To investigate the association between locomotion score and the presence of hoof lesions, researchers examined 10,699 cows from 91 dairy herds in southern Chile. Locomotion score was recorded on a scale of 1-5 using the Sprecher system. Lesions were recorded by observation of all four feet with each cow standing in a metal crush. Locomotion scoring was a relatively insensitive method for the detection of some important claw lesions.
Dr. Dörte Döpfer at the University of Wisconsin, describes the dynamics of digital dermatitis infection as a cycle with 6 distinct stages.
The US National Dairy FARM (Farmers Assuring Responsible Management) Program advocates the use of a simple 3-point locomotion scoring system to identify lame dairy cows.
Twenty-five professional hoof trimmers recorded hoof lesion occurrence in over 80,000 cows during regular trimming visits to 578 dairy farms in Alberta, British Columbia and Ontario. Digital dermatitis and claw horn disruption accounted for 84% of all lesions observed.
An excerpt from a video produced by the University of Zurich illustrates a claw trimming strategy aimed at achieving balance between inner and outer claws to minimize trauma to the corium.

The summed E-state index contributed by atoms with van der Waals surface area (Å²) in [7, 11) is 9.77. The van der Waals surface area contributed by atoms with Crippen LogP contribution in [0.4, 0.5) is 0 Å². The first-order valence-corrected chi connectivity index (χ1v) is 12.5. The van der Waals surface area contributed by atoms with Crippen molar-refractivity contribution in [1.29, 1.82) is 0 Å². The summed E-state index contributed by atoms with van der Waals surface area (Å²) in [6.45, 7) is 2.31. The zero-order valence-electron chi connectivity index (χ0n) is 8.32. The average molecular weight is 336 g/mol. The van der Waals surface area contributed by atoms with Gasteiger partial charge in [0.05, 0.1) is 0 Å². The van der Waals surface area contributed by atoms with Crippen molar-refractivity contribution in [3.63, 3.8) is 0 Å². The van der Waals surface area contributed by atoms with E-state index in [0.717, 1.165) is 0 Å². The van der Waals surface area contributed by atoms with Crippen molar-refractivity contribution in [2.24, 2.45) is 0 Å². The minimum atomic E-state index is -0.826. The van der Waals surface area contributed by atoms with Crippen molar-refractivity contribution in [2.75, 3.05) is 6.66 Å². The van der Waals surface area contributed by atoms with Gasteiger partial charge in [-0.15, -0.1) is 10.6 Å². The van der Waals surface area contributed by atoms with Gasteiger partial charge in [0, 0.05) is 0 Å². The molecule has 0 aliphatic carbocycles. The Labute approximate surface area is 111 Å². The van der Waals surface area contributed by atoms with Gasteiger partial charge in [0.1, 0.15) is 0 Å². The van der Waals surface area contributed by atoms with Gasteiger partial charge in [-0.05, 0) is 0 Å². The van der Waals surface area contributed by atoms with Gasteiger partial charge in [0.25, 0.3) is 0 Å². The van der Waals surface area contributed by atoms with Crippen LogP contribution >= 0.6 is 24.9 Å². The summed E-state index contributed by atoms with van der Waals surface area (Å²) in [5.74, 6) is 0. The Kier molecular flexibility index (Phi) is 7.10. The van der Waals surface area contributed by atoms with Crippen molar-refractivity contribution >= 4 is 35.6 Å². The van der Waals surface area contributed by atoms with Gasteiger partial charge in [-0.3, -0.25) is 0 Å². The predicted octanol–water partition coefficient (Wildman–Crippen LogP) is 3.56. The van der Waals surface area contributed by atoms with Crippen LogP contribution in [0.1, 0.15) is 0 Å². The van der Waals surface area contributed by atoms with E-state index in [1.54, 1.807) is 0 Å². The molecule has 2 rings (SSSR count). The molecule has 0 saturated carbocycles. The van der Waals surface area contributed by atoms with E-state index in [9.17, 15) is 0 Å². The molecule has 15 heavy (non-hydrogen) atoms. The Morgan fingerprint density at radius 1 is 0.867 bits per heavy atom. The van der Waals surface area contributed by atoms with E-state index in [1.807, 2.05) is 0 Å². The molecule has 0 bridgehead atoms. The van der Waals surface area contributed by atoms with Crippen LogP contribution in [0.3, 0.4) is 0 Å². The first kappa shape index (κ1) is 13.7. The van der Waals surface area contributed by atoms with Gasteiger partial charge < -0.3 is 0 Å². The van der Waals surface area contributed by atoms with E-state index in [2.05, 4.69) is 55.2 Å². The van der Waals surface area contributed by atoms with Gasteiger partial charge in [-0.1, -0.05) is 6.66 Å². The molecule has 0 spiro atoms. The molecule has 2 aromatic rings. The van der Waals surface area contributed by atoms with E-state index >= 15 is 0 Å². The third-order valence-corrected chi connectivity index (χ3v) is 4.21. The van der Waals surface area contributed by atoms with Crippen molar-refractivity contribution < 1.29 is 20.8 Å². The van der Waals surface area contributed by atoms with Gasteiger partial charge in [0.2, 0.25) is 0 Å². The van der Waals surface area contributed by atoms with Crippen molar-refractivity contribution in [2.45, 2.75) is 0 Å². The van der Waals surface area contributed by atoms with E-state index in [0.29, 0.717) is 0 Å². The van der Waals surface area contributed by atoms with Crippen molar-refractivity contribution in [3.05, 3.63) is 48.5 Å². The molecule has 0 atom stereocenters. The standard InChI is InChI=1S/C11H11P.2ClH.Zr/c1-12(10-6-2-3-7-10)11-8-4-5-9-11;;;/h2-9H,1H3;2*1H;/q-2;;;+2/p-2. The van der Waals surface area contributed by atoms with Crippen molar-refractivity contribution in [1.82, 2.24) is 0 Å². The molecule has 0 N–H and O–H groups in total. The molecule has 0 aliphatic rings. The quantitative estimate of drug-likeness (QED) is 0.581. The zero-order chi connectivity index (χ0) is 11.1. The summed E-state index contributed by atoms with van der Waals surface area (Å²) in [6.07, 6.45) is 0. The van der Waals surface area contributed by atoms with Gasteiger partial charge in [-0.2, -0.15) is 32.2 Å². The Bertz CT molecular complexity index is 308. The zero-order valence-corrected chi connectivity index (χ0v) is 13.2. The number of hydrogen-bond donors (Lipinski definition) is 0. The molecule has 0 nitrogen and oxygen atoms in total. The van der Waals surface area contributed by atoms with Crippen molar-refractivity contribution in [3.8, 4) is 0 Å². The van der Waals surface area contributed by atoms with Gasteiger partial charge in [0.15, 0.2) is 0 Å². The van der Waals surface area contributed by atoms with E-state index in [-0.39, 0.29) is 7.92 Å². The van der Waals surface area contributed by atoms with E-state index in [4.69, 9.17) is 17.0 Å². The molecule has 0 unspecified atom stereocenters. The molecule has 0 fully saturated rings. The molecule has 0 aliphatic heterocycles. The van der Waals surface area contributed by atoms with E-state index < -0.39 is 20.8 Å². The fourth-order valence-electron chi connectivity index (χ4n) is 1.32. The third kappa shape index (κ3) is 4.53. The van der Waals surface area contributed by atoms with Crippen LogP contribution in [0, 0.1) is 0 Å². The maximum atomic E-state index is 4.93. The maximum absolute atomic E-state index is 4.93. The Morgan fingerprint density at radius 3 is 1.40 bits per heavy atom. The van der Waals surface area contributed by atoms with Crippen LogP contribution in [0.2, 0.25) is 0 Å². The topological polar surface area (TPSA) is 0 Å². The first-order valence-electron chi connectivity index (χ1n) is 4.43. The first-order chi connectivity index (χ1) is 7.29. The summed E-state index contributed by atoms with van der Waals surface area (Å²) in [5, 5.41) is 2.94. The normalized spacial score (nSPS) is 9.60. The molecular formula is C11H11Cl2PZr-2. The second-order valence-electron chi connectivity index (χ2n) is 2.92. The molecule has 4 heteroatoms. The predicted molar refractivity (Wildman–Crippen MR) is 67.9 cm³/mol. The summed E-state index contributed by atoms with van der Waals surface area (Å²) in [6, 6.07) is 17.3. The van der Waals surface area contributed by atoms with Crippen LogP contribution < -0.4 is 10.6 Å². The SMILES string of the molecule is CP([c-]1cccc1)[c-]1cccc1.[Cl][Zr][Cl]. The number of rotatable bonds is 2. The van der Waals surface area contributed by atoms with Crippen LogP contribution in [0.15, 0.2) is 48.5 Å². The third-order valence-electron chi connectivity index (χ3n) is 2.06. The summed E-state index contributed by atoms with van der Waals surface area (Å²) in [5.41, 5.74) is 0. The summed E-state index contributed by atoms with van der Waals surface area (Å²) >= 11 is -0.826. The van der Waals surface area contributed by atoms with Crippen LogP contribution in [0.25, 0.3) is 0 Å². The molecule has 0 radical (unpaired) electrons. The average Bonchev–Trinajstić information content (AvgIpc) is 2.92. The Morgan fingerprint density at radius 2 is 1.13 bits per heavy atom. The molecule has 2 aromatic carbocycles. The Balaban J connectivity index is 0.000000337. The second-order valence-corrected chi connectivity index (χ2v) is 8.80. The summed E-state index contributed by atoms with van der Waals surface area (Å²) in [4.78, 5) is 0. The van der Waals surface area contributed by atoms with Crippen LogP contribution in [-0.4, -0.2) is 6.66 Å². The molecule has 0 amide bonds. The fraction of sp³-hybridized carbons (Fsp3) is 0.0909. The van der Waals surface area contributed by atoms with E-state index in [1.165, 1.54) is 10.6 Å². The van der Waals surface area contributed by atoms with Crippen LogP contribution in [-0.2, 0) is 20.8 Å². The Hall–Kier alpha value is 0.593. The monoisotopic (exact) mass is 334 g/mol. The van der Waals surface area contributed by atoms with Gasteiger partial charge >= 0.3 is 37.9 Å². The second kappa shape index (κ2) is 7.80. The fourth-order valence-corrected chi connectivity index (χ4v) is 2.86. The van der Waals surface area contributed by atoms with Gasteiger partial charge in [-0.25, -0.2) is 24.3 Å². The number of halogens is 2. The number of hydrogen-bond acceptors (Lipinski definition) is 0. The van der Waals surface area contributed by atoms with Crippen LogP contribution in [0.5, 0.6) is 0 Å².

A short video clip illustrating slow motion gait analysis reveals how walking on hard surfaces causes trauma to the claw leading to sole hemorrhage, white line lesions and sole ulcers.
A short video excerpt from a video produced by the University of Zurich describes the anatomy of the bovine hoof.
‘Hoof Signals’ provides all the practical knowledge a farmer needs to get hoof health on his dairy farm under control with easily understandable descriptions, clear drawings and lots of photographs.
The dairy cattle locomotion scoring system developed at Michigan State University and recommended by Zinpro is based on the observation of cows standing and walking (gait), with special emphasis on their back posture.
Sole ulcers are among the most common causes of lameness in dairy cattle. Why are they so common?